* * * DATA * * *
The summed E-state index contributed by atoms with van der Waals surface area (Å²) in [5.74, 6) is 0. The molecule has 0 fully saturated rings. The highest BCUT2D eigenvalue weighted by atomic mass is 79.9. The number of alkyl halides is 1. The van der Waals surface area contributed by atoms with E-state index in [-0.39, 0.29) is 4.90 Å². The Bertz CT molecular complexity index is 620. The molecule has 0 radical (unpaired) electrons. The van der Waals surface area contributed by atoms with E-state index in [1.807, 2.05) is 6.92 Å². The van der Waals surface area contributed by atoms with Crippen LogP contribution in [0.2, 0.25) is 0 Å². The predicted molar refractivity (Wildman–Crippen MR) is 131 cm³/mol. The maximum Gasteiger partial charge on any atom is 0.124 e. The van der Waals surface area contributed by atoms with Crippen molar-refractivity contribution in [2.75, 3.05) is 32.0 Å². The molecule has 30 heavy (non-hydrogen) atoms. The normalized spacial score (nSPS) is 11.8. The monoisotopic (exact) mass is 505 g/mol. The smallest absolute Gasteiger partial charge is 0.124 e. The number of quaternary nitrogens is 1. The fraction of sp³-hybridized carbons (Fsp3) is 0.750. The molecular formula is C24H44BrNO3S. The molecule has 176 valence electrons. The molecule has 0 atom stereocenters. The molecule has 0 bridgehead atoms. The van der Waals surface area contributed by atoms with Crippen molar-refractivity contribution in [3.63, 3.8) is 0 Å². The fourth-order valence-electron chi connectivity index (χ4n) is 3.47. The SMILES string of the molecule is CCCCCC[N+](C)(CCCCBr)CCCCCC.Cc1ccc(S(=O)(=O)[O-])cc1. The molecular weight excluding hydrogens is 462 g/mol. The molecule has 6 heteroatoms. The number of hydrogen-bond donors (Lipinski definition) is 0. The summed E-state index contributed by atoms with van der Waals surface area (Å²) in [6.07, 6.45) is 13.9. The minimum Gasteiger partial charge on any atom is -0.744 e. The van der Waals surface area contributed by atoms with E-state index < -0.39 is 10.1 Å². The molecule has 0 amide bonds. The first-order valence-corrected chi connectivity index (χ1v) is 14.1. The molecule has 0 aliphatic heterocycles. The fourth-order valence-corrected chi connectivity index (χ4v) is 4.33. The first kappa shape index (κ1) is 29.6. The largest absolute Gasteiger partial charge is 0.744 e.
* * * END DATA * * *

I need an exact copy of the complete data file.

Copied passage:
The summed E-state index contributed by atoms with van der Waals surface area (Å²) in [5.74, 6) is 0. The molecule has 0 fully saturated rings. The highest BCUT2D eigenvalue weighted by atomic mass is 79.9. The number of alkyl halides is 1. The van der Waals surface area contributed by atoms with E-state index in [-0.39, 0.29) is 4.90 Å². The Bertz CT molecular complexity index is 620. The molecule has 0 radical (unpaired) electrons. The van der Waals surface area contributed by atoms with E-state index in [1.807, 2.05) is 6.92 Å². The van der Waals surface area contributed by atoms with Crippen LogP contribution in [0.2, 0.25) is 0 Å². The predicted molar refractivity (Wildman–Crippen MR) is 131 cm³/mol. The maximum Gasteiger partial charge on any atom is 0.124 e. The van der Waals surface area contributed by atoms with Crippen molar-refractivity contribution in [2.75, 3.05) is 32.0 Å². The molecule has 30 heavy (non-hydrogen) atoms. The normalized spacial score (nSPS) is 11.8. The monoisotopic (exact) mass is 505 g/mol. The smallest absolute Gasteiger partial charge is 0.124 e. The number of quaternary nitrogens is 1. The fraction of sp³-hybridized carbons (Fsp3) is 0.750. The molecular formula is C24H44BrNO3S. The molecule has 176 valence electrons. The molecule has 0 atom stereocenters. The molecule has 0 bridgehead atoms. The van der Waals surface area contributed by atoms with Crippen molar-refractivity contribution in [3.63, 3.8) is 0 Å². The fourth-order valence-electron chi connectivity index (χ4n) is 3.47. The SMILES string of the molecule is CCCCCC[N+](C)(CCCCBr)CCCCCC.Cc1ccc(S(=O)(=O)[O-])cc1. The molecular weight excluding hydrogens is 462 g/mol. The molecule has 6 heteroatoms. The number of hydrogen-bond donors (Lipinski definition) is 0. The summed E-state index contributed by atoms with van der Waals surface area (Å²) in [6.07, 6.45) is 13.9. The minimum Gasteiger partial charge on any atom is -0.744 e. The van der Waals surface area contributed by atoms with E-state index < -0.39 is 10.1 Å². The molecule has 0 amide bonds. The first-order valence-corrected chi connectivity index (χ1v) is 14.1. The molecule has 0 aliphatic heterocycles. The fourth-order valence-corrected chi connectivity index (χ4v) is 4.33. The first kappa shape index (κ1) is 29.6. The largest absolute Gasteiger partial charge is 0.744 e.